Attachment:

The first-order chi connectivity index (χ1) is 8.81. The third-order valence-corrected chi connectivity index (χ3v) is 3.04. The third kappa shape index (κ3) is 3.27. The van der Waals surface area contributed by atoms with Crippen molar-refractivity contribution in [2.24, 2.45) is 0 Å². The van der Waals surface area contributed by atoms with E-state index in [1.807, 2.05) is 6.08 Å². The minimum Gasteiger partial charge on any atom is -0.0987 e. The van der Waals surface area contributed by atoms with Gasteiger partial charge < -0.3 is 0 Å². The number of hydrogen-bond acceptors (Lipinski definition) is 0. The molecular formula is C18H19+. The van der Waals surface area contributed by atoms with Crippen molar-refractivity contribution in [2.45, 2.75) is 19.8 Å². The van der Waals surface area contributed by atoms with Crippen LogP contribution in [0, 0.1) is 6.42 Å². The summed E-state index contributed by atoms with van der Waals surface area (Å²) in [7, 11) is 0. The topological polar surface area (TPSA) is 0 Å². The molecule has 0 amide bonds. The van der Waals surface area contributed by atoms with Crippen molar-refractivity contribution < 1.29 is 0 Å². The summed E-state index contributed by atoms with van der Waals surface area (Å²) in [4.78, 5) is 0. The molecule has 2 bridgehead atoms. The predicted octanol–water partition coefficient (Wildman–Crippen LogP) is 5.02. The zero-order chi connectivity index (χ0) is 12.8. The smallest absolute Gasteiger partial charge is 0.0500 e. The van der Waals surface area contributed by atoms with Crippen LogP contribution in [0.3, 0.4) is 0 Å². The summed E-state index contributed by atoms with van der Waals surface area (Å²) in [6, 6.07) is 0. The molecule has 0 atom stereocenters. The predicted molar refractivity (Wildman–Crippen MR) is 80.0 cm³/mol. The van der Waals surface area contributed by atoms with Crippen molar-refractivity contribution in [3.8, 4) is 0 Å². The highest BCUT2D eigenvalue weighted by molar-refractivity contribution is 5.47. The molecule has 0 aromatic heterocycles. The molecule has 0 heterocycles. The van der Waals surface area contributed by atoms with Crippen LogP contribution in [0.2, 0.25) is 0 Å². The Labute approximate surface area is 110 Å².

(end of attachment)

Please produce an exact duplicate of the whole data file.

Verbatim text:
The first-order chi connectivity index (χ1) is 8.81. The third-order valence-corrected chi connectivity index (χ3v) is 3.04. The third kappa shape index (κ3) is 3.27. The van der Waals surface area contributed by atoms with Crippen molar-refractivity contribution in [2.24, 2.45) is 0 Å². The van der Waals surface area contributed by atoms with E-state index in [1.807, 2.05) is 6.08 Å². The minimum Gasteiger partial charge on any atom is -0.0987 e. The van der Waals surface area contributed by atoms with Gasteiger partial charge < -0.3 is 0 Å². The number of hydrogen-bond acceptors (Lipinski definition) is 0. The molecular formula is C18H19+. The van der Waals surface area contributed by atoms with Crippen molar-refractivity contribution in [2.45, 2.75) is 19.8 Å². The van der Waals surface area contributed by atoms with Crippen LogP contribution in [0, 0.1) is 6.42 Å². The summed E-state index contributed by atoms with van der Waals surface area (Å²) in [7, 11) is 0. The topological polar surface area (TPSA) is 0 Å². The molecule has 0 amide bonds. The van der Waals surface area contributed by atoms with Crippen molar-refractivity contribution < 1.29 is 0 Å². The summed E-state index contributed by atoms with van der Waals surface area (Å²) in [4.78, 5) is 0. The molecule has 2 bridgehead atoms. The predicted octanol–water partition coefficient (Wildman–Crippen LogP) is 5.02. The zero-order chi connectivity index (χ0) is 12.8. The smallest absolute Gasteiger partial charge is 0.0500 e. The van der Waals surface area contributed by atoms with Crippen LogP contribution in [0.3, 0.4) is 0 Å². The summed E-state index contributed by atoms with van der Waals surface area (Å²) in [6, 6.07) is 0. The molecule has 0 atom stereocenters. The predicted molar refractivity (Wildman–Crippen MR) is 80.0 cm³/mol. The van der Waals surface area contributed by atoms with Crippen molar-refractivity contribution in [3.8, 4) is 0 Å². The highest BCUT2D eigenvalue weighted by molar-refractivity contribution is 5.47. The molecule has 0 aromatic heterocycles. The molecule has 0 heterocycles. The van der Waals surface area contributed by atoms with Crippen LogP contribution in [0.2, 0.25) is 0 Å². The Labute approximate surface area is 110 Å².